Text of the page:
Traditions of the Osage
To scholars of Native American culture, little-known historian Francis La Flesche is the Rosetta Stone.
Prior to La Flesche’s early twentieth-century field work, there were anthropologists and there were Indians. But there had never been an Indian anthropologist until he arrived to study the Osage. La Flesche was Omaha, a people who speak a similar Siouan dialect; so he was not only fully able to understand the language of the Osage, but also the cultural context of the stories he heard.
Of course, this cultural sensitivity meant nothing to the white scholars of the time, so La Flesche’s collection of stories sat gathering dust for a century in journals and footnotes at the Smithsonian Institution. It took current Osage historian and University of Tulsa professor Garrick Bailey to collect them, polish them, and present this remarkable view of an ancient people in their own words.
On many levels, the Osage were themselves remarkable. Called by nineteenth-century artist George Catlin the largest Indians he had ever seen—with some approaching seven feet tall—the Osage embodied the white man’s image of the “savage Indian.” Skilled horsemen and trackers, the men with their shaved heads and feathered roaches (what we today call “Mohawks”) presented a frightening visage. These stories attest time and again that the tribe was every bit as violent and warlike as it was reputed to be. Some of the stories are frankly shocking in their cruelty. Even the Osage Nation Web site, while praising the book, states that it “shows the best and worst of the Osage.”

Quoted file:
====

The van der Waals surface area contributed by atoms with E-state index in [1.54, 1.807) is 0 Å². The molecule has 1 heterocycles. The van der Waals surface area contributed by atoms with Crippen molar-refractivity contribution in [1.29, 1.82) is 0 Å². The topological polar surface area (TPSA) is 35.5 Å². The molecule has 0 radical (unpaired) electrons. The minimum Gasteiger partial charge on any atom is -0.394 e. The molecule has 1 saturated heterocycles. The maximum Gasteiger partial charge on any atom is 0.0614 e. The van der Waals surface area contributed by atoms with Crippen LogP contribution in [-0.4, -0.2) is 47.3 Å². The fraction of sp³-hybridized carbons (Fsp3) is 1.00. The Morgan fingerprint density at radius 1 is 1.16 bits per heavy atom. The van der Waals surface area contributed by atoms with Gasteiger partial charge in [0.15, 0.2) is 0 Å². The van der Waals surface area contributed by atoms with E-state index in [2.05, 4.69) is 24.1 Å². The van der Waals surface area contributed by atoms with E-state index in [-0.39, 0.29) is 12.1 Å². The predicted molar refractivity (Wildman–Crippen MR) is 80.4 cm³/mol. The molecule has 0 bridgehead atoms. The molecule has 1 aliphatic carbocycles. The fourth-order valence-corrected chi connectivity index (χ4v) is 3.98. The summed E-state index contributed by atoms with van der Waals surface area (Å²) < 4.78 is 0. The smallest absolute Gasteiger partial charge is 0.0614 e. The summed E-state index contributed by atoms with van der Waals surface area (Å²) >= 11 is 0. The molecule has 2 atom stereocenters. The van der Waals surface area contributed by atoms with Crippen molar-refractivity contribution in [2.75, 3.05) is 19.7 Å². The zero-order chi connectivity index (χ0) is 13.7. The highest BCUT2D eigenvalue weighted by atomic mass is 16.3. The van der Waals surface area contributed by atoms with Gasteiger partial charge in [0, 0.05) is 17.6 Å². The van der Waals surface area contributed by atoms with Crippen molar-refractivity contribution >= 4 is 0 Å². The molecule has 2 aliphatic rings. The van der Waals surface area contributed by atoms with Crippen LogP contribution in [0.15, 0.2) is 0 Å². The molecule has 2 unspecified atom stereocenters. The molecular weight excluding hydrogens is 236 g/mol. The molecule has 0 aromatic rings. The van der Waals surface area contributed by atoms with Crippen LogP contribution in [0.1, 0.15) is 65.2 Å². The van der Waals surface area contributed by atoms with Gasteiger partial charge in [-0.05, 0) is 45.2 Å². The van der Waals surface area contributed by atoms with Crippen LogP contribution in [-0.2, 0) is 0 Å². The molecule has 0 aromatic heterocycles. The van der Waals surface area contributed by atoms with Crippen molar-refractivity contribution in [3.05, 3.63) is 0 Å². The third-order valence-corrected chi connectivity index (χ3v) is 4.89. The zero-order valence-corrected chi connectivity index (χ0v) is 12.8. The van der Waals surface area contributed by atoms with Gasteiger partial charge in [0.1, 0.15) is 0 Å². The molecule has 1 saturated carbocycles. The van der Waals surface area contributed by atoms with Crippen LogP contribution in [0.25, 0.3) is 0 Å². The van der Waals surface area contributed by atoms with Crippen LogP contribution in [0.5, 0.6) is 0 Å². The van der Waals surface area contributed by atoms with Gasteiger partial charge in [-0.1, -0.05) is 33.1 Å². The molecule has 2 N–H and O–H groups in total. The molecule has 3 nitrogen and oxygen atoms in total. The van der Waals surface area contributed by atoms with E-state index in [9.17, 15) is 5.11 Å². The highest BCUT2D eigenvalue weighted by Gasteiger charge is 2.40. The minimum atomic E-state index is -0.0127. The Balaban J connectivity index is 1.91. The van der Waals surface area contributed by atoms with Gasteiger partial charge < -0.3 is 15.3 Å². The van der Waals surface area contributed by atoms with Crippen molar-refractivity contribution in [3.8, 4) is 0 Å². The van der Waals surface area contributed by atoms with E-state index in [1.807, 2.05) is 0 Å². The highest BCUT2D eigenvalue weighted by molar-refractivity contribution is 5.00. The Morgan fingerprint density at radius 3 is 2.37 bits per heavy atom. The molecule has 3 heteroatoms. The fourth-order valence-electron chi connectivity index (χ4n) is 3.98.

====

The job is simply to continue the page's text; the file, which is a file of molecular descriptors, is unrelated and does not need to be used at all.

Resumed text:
The stories are broken into three groups: sacred teachings, folk stories, and animal stories. The animal stories are similar to the children’s stories of other Indian nations, with smart rabbits, dumb and prideful coyotes, and Osage mores wrapped around parables. The stories of sacred teachings, which were meant to be told only by tribal priests, are the least interesting of the three groups—they are repetitive, occasionally contradictory, and perhaps purposely confusing.
It is the folk stories which bring the book and the people it studies to life. Osage values about infant care, relations between men and women, even how to properly build a wigwam, are imparted in tales made richer from repeated telling down the years.
The warrior Osage is no more, replaced by the oil-wealthy and casino-operating Osage of modern-day Oklahoma. But for more than 200 years, the Osage were the ruthless rulers of the Great Plains. Thanks to Francis La Flesche, Traditions of the Osage shines a light on this unique nation.